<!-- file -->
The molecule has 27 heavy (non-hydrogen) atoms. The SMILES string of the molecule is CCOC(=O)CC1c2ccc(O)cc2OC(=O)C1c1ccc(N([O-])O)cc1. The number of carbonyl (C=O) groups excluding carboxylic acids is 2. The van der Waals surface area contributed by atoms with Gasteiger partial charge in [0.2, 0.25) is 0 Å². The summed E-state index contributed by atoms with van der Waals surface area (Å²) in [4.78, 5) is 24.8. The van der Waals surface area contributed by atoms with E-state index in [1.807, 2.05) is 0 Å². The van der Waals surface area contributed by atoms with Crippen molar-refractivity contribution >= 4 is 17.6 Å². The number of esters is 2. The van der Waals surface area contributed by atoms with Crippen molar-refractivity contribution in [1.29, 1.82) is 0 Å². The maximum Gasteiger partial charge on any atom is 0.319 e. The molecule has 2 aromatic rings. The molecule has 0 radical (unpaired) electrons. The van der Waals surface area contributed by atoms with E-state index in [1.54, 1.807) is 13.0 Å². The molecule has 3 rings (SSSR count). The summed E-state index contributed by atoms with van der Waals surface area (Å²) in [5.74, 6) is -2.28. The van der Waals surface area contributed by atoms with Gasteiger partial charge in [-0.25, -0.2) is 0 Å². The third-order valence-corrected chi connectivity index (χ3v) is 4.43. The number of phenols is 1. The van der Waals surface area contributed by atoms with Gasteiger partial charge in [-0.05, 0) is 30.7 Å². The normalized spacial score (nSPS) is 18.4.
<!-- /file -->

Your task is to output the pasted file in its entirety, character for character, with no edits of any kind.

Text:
The molecule has 27 heavy (non-hydrogen) atoms. The SMILES string of the molecule is CCOC(=O)CC1c2ccc(O)cc2OC(=O)C1c1ccc(N([O-])O)cc1. The number of carbonyl (C=O) groups excluding carboxylic acids is 2. The van der Waals surface area contributed by atoms with Gasteiger partial charge in [0.2, 0.25) is 0 Å². The summed E-state index contributed by atoms with van der Waals surface area (Å²) in [4.78, 5) is 24.8. The van der Waals surface area contributed by atoms with E-state index in [1.807, 2.05) is 0 Å². The van der Waals surface area contributed by atoms with Crippen molar-refractivity contribution >= 4 is 17.6 Å². The number of esters is 2. The van der Waals surface area contributed by atoms with Crippen molar-refractivity contribution in [1.29, 1.82) is 0 Å². The maximum Gasteiger partial charge on any atom is 0.319 e. The molecule has 2 aromatic rings. The molecule has 0 radical (unpaired) electrons. The van der Waals surface area contributed by atoms with E-state index in [1.54, 1.807) is 13.0 Å². The molecule has 3 rings (SSSR count). The summed E-state index contributed by atoms with van der Waals surface area (Å²) in [5.74, 6) is -2.28. The van der Waals surface area contributed by atoms with Gasteiger partial charge in [-0.25, -0.2) is 0 Å². The third-order valence-corrected chi connectivity index (χ3v) is 4.43. The number of phenols is 1. The van der Waals surface area contributed by atoms with Gasteiger partial charge in [-0.05, 0) is 30.7 Å². The normalized spacial score (nSPS) is 18.4.